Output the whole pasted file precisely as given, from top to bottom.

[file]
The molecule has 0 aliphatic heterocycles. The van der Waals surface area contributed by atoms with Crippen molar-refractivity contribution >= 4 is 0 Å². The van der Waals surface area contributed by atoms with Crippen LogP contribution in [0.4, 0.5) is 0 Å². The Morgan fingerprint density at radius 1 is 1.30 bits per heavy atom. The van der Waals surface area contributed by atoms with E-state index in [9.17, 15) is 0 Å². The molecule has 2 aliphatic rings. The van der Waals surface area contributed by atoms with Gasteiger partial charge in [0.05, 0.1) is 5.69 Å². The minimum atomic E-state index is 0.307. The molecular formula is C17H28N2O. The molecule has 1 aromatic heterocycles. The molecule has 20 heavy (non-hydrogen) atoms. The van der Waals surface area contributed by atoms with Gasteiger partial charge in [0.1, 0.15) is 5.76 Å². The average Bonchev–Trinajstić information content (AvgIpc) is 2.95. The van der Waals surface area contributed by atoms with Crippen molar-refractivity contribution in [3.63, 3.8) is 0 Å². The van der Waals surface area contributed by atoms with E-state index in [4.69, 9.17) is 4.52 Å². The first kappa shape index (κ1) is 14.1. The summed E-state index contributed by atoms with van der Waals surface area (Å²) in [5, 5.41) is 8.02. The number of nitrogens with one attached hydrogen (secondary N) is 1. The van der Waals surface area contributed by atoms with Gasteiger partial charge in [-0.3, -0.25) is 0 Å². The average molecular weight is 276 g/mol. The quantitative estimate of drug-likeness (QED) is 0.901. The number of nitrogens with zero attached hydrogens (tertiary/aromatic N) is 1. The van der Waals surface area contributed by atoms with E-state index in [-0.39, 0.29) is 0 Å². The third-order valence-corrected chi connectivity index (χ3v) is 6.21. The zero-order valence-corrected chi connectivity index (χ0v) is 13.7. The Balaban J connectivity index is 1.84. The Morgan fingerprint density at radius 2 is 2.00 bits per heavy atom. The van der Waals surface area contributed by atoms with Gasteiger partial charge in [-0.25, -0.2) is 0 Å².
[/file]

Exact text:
The molecule has 0 aliphatic heterocycles. The van der Waals surface area contributed by atoms with Crippen molar-refractivity contribution >= 4 is 0 Å². The van der Waals surface area contributed by atoms with Crippen LogP contribution in [0.4, 0.5) is 0 Å². The Morgan fingerprint density at radius 1 is 1.30 bits per heavy atom. The van der Waals surface area contributed by atoms with E-state index in [9.17, 15) is 0 Å². The molecule has 2 aliphatic rings. The van der Waals surface area contributed by atoms with Gasteiger partial charge in [0.05, 0.1) is 5.69 Å². The minimum atomic E-state index is 0.307. The molecular formula is C17H28N2O. The molecule has 1 aromatic heterocycles. The molecule has 20 heavy (non-hydrogen) atoms. The van der Waals surface area contributed by atoms with Gasteiger partial charge in [0.1, 0.15) is 5.76 Å². The average Bonchev–Trinajstić information content (AvgIpc) is 2.95. The van der Waals surface area contributed by atoms with Crippen molar-refractivity contribution in [3.63, 3.8) is 0 Å². The van der Waals surface area contributed by atoms with E-state index in [4.69, 9.17) is 4.52 Å². The first kappa shape index (κ1) is 14.1. The summed E-state index contributed by atoms with van der Waals surface area (Å²) in [5, 5.41) is 8.02. The number of nitrogens with one attached hydrogen (secondary N) is 1. The van der Waals surface area contributed by atoms with Gasteiger partial charge in [-0.3, -0.25) is 0 Å². The average molecular weight is 276 g/mol. The quantitative estimate of drug-likeness (QED) is 0.901. The number of nitrogens with zero attached hydrogens (tertiary/aromatic N) is 1. The van der Waals surface area contributed by atoms with E-state index in [-0.39, 0.29) is 0 Å². The third-order valence-corrected chi connectivity index (χ3v) is 6.21. The zero-order valence-corrected chi connectivity index (χ0v) is 13.7. The Balaban J connectivity index is 1.84. The Morgan fingerprint density at radius 2 is 2.00 bits per heavy atom. The van der Waals surface area contributed by atoms with Gasteiger partial charge in [-0.25, -0.2) is 0 Å².